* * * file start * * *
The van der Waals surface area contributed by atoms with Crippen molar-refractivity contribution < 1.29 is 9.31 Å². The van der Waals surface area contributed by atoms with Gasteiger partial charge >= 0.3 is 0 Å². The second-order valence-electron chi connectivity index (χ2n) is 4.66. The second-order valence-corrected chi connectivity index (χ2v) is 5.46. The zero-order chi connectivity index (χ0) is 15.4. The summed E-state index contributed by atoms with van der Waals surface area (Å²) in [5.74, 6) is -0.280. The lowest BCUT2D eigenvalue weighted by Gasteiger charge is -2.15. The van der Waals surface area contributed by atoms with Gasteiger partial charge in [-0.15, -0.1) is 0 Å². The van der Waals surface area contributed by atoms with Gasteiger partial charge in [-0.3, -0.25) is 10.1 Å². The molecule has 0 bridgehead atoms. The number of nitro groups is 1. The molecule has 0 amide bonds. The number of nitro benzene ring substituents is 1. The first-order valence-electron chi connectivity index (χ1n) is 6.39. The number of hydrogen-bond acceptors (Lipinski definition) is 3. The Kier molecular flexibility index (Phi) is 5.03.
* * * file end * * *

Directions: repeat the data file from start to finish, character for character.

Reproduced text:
The van der Waals surface area contributed by atoms with Crippen molar-refractivity contribution < 1.29 is 9.31 Å². The van der Waals surface area contributed by atoms with Gasteiger partial charge >= 0.3 is 0 Å². The second-order valence-electron chi connectivity index (χ2n) is 4.66. The second-order valence-corrected chi connectivity index (χ2v) is 5.46. The zero-order chi connectivity index (χ0) is 15.4. The summed E-state index contributed by atoms with van der Waals surface area (Å²) in [5.74, 6) is -0.280. The lowest BCUT2D eigenvalue weighted by Gasteiger charge is -2.15. The van der Waals surface area contributed by atoms with Gasteiger partial charge in [-0.15, -0.1) is 0 Å². The van der Waals surface area contributed by atoms with Gasteiger partial charge in [-0.3, -0.25) is 10.1 Å². The molecule has 0 bridgehead atoms. The number of nitro groups is 1. The molecule has 0 amide bonds. The number of nitro benzene ring substituents is 1. The first-order valence-electron chi connectivity index (χ1n) is 6.39. The number of hydrogen-bond acceptors (Lipinski definition) is 3. The Kier molecular flexibility index (Phi) is 5.03.